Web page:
LOS ANGELES -- The decision to start Clayton Kershaw on Monday night against the Atlanta Braves on three days' rest was done by committee, according to Los Angeles Dodgers manager Don Mattingly.
General manager Ned Colletti and his staff were in on the discussions late Sunday night, but the most important voice was Kershaw's himself. Entering Monday's game, the Dodgers led the Braves two games to one in the best-of-five National League Division Series.
"(The) process was just a matter of waiting things out to see if he kind of responded to everything and how he was feeling, and then really making sure one last time that he was a hundred percent with it," Mattingly said. "Because if it was something that he wasn't a hundred percent with, and really everyone wasn't, we wouldn't do this.
"As we talked to him last night and we basically say, 'Hey, Clay, you've got to be a hundred percent sure. We're not going to take any chances with your career. That's the last thing we'd do.' And he says, 'All the work I do, everything I go through every start, it's for this kind of game.' So he was basically saying, 'This is why I work so hard. This is the game I want.'"
Kershaw, who made 124 pitches in Game 1 on Thursday, never pitched on three days' rest in his career before Monday. The National League ERA champ each of the past three seasons took the place of Los Angeles' fourth starter, Ricky Nolasco.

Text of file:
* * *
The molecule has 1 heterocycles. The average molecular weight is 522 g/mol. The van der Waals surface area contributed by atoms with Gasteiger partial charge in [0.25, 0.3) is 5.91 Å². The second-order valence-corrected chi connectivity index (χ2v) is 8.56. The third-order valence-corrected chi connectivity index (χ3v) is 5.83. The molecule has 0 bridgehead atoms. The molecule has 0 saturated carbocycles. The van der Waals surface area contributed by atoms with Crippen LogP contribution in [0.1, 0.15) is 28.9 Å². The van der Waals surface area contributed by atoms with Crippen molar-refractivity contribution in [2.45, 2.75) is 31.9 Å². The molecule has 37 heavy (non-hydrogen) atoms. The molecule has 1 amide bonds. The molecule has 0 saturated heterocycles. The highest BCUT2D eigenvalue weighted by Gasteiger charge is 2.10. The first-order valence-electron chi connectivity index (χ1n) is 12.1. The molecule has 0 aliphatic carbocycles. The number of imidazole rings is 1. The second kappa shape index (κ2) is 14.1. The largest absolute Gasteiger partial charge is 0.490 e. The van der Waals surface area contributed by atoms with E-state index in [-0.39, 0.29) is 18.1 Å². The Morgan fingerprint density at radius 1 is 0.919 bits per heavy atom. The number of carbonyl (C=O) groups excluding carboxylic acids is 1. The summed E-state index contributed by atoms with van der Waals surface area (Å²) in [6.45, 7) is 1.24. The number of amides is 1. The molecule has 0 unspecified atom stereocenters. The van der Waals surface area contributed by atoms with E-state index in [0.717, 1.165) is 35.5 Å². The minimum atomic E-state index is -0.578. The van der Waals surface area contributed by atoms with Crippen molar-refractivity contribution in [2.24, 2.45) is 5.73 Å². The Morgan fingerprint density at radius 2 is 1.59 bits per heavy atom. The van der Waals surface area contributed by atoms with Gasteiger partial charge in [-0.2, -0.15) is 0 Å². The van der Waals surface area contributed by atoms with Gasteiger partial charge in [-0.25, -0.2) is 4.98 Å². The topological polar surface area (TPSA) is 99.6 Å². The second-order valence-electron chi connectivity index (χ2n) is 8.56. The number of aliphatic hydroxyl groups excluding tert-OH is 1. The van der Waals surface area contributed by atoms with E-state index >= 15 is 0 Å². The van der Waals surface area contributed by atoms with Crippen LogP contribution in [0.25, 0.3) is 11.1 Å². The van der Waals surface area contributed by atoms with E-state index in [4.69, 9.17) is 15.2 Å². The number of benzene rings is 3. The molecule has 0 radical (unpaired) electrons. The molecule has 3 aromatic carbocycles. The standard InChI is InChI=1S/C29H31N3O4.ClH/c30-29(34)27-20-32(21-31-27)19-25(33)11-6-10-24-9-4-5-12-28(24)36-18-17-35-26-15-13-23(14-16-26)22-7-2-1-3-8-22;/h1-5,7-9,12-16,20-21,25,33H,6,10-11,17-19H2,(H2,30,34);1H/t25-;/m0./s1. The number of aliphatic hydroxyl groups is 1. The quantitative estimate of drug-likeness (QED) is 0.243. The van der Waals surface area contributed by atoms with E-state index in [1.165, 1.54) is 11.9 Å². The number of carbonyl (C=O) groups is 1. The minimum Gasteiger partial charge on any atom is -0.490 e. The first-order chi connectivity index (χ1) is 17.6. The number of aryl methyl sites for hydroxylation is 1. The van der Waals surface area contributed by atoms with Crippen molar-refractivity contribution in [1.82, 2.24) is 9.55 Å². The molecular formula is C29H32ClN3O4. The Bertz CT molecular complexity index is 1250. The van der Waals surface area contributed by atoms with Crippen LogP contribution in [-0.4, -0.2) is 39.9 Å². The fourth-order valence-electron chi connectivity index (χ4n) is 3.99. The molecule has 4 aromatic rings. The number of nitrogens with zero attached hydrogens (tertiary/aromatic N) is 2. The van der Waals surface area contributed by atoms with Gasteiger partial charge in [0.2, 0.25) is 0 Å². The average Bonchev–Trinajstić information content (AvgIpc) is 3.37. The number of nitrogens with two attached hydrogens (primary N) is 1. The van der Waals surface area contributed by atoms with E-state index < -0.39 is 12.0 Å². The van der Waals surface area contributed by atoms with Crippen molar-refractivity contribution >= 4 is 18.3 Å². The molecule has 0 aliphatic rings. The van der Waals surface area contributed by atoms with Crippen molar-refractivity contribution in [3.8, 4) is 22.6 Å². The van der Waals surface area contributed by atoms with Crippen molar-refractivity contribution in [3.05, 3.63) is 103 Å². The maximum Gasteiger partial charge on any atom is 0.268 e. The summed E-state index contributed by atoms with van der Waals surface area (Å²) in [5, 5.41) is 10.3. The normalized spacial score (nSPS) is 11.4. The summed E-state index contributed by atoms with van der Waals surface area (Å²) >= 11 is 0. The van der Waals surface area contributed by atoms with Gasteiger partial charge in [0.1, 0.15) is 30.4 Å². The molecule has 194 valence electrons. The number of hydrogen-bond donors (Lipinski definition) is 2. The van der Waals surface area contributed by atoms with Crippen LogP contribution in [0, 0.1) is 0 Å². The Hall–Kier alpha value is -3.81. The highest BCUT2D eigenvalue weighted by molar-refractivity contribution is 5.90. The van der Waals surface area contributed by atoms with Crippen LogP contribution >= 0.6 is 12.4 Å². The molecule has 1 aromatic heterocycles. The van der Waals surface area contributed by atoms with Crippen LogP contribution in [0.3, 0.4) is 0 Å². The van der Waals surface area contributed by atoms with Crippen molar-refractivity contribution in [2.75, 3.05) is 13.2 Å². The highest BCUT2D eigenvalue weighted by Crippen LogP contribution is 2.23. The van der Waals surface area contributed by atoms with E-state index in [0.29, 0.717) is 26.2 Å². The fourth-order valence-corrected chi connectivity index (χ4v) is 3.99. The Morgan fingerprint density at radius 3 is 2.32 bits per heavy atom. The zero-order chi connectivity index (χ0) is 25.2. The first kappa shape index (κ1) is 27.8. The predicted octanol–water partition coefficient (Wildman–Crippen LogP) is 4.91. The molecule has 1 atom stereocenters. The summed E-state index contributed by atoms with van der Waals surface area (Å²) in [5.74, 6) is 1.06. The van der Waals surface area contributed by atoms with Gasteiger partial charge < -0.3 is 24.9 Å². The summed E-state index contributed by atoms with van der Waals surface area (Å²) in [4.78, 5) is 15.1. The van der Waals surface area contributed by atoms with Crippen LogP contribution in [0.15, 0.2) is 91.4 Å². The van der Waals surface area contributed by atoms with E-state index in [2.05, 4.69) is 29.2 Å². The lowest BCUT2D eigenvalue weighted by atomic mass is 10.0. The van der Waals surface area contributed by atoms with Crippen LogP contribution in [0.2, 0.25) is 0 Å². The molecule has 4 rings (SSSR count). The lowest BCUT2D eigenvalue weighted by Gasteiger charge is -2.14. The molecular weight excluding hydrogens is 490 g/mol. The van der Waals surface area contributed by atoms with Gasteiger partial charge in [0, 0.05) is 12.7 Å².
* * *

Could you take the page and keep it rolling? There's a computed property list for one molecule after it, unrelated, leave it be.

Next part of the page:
By pitching Kershaw in Game 4, the Dodgers still had right-hander Zack Greinke available for Game 5 if needed, so Mattingly refused to say he or the club was taking a risk with the 25-year-old left-hander.
"We protect our guys all year long to be able to get them in (the best) position," he said. "I'm not having to push any of these guys to do anything. I'm not going to have to push (shortstop) Hanley (Ramirez) on the field because his leg's a little sore. These guys want to be out there, and they want to do what they're doing. This isn't about us trying to get these guys to do something -- they want to accomplish something."
Braves manager Fredi Gonzalez said he never considered pitching his ace, Game 1 starter Kris Medlen, on three days' rest, even after hearing about the Dodgers' decision to go with Kershaw. He is saving Medlen for a potential Game 5. Gonzalez spoke with former Braves manager Bobby Cox, who occasionally threw pitchers such as John Smoltz or Greg Maddux on three days' rest.
"Yeah, we did (talk), actually, even (Monday) morning," Gonzalez said. "It didn't affect my decision. ... We've got to take care of our team. We know our guys and we know how to prepare them and how successful they're going to be in certain situations."
The last Dodgers starter to pitch a postseason game on three days' rest was Derek Lowe, who started Game 4 of the 2008 NL Division Series against the Philadelphia Phillies. Lowe allowed two runs on five hits but left after five innings and 74 pitches. The Los Angeles bullpen gave up four runs in the eighth inning and lost the game 7-5.